Research currently be conducted by University of Louisville (UofL) professor Daniel J. Conklin, Ph. D, has sparked a national multi-billion dollar industry debate against regulators and health advocates. Daniel J. Conklin, Ph. D, professor in UofL’s Division of Cardiovascular Medicine, stated that he has found more potential harmful effects which indicates an exposure to e-cigarette vapor damages blood vessels within mice.
There’s evidence coming out that e-cigarette use has … genetic effects in humans that are like smoking to some degree, and that the effects in animals show … poor outcomes..
Dr. Conklin presented part of his research during an annual meeting of the American Association for the Advancement of Science in Washington, D.C. this month. An unnamed e-cigarette industry spokesman stated that e-cigarettes are still safer and continue help cigarette smokers quit, but it is the government agencies and health organizations that are voicing concerns, especially in regards to e-cigarettes luring teens into nicotine addiction.
Dr. Conklin shared new data showing that e-cigarettes have been shown to speed up atherosclerosis, a plaque-causing disease that leads to heart attack, stroke and peripheral arterial disease. Once atherosclerosis affects the arteries within the heart, it becomes coronary artery disease, a condition affecting more than 15 million Americans and causes 500,000 deaths annually. Dr. Conklin went on to say:
Currently, we do not know whether e-cigarettes are harmful. They do not generate smoke as do conventional cigarettes but they do generate an aerosol – the vapor – that alters indoor air quality and contains toxic aldehydes. We investigated the direct effects of these toxins on cardiovascular disease in the laboratory.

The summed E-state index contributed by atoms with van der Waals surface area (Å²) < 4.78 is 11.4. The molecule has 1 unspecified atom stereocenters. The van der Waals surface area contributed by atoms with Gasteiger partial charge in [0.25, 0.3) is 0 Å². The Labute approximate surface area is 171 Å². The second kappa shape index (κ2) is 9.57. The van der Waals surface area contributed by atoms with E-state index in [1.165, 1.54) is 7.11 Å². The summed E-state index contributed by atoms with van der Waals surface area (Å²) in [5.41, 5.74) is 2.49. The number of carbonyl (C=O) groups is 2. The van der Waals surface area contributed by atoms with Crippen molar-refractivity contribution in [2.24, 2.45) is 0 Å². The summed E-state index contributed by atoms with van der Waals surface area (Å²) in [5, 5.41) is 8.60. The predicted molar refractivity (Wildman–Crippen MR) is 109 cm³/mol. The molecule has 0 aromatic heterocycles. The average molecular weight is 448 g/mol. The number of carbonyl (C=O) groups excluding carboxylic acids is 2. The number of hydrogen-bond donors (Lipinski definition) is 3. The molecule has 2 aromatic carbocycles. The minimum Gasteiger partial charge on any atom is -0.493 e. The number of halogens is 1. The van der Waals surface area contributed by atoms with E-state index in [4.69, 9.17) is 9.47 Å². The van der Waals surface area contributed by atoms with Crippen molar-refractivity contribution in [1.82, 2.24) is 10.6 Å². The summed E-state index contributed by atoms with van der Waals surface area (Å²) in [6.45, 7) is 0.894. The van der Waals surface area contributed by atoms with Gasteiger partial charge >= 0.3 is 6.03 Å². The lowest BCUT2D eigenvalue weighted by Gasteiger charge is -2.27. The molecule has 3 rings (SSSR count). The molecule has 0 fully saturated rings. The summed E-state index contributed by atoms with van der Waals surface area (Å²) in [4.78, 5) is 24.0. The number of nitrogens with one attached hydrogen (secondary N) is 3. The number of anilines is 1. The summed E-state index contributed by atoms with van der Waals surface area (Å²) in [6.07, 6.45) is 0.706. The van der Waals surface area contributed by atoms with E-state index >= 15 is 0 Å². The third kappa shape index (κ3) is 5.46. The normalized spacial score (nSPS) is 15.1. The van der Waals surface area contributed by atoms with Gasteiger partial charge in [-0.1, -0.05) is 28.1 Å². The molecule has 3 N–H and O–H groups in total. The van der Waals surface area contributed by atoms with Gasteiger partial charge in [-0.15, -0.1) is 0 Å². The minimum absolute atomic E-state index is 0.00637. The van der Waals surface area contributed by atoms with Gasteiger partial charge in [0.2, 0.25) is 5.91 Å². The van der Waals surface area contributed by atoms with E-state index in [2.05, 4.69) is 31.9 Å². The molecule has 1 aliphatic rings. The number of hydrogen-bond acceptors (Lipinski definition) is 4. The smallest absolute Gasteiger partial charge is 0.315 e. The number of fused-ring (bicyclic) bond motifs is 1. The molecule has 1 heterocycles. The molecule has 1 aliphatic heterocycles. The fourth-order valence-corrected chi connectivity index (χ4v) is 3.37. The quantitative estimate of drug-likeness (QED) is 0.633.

Dr. Conklin and his team exposed a set of mice to varying levels of e-cigarette aerosol, tobacco smoke, smokeless tobacco or to an aldehyde produced by tobacco, acrolein, which is thought to pose 80 to 85 percent of the non-cancer health risk of tobacco smoke. Another set of mice was exposed to nicotine alone to understand whether nicotine by itself had any effect. Not surprisingly and consistent with previous studies, exposure to tobacco smoke increased the amount of atherosclerosis in mice. At the same time, the research team found that either e-cigarette aerosol or smokeless tobacco exposure alone also increased atherosclerosis.
Conklin was particularly intrigued by the results seen with exposure to acrolein or nicotine alone and went on to state:
Somewhat surprising was the finding that either nicotine alone or acrolein alone at levels equivalent to those present in smokeless tobacco or mainstream smoke also increased atherosclerosis in mice. These findings indicate that multiple tobacco-derived constituents have cardiovascular disease-causing potential.